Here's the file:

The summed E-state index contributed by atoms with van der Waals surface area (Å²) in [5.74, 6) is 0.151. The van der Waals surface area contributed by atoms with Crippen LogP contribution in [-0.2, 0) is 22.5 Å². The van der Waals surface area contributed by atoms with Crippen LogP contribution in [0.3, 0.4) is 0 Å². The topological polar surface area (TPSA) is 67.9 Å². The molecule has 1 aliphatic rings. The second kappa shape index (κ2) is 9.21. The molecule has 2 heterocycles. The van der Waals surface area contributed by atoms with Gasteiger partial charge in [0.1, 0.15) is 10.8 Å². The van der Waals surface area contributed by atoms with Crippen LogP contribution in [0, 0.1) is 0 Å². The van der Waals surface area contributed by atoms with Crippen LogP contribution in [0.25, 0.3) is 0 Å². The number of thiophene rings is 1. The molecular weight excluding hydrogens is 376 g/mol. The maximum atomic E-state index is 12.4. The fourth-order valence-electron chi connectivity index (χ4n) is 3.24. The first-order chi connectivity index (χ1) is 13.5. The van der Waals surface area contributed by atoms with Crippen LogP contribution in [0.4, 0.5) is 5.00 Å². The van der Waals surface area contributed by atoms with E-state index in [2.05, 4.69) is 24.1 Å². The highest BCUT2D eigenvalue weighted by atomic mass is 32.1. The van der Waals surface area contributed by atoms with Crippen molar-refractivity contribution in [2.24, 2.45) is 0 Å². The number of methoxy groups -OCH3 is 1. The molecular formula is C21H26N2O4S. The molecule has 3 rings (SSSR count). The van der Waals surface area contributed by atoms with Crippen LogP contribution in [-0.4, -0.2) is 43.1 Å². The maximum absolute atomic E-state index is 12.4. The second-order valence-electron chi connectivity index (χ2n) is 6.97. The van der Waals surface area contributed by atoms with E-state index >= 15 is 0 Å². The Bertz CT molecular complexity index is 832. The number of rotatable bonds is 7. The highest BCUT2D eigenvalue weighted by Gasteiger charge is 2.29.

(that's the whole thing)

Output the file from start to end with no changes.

The summed E-state index contributed by atoms with van der Waals surface area (Å²) in [5.74, 6) is 0.151. The van der Waals surface area contributed by atoms with Crippen LogP contribution in [-0.2, 0) is 22.5 Å². The van der Waals surface area contributed by atoms with Crippen LogP contribution in [0.3, 0.4) is 0 Å². The topological polar surface area (TPSA) is 67.9 Å². The molecule has 1 aliphatic rings. The second kappa shape index (κ2) is 9.21. The molecule has 2 heterocycles. The van der Waals surface area contributed by atoms with Gasteiger partial charge in [0.1, 0.15) is 10.8 Å². The van der Waals surface area contributed by atoms with Crippen LogP contribution in [0, 0.1) is 0 Å². The van der Waals surface area contributed by atoms with Crippen LogP contribution in [0.25, 0.3) is 0 Å². The number of thiophene rings is 1. The molecular weight excluding hydrogens is 376 g/mol. The maximum atomic E-state index is 12.4. The fourth-order valence-electron chi connectivity index (χ4n) is 3.24. The first-order chi connectivity index (χ1) is 13.5. The van der Waals surface area contributed by atoms with Crippen LogP contribution in [0.4, 0.5) is 5.00 Å². The van der Waals surface area contributed by atoms with E-state index in [2.05, 4.69) is 24.1 Å². The highest BCUT2D eigenvalue weighted by atomic mass is 32.1. The van der Waals surface area contributed by atoms with Crippen molar-refractivity contribution in [2.24, 2.45) is 0 Å². The number of methoxy groups -OCH3 is 1. The molecular formula is C21H26N2O4S. The molecule has 3 rings (SSSR count). The van der Waals surface area contributed by atoms with Crippen LogP contribution in [-0.4, -0.2) is 43.1 Å². The maximum absolute atomic E-state index is 12.4. The second-order valence-electron chi connectivity index (χ2n) is 6.97. The van der Waals surface area contributed by atoms with E-state index >= 15 is 0 Å². The Bertz CT molecular complexity index is 832. The number of rotatable bonds is 7. The highest BCUT2D eigenvalue weighted by Gasteiger charge is 2.29.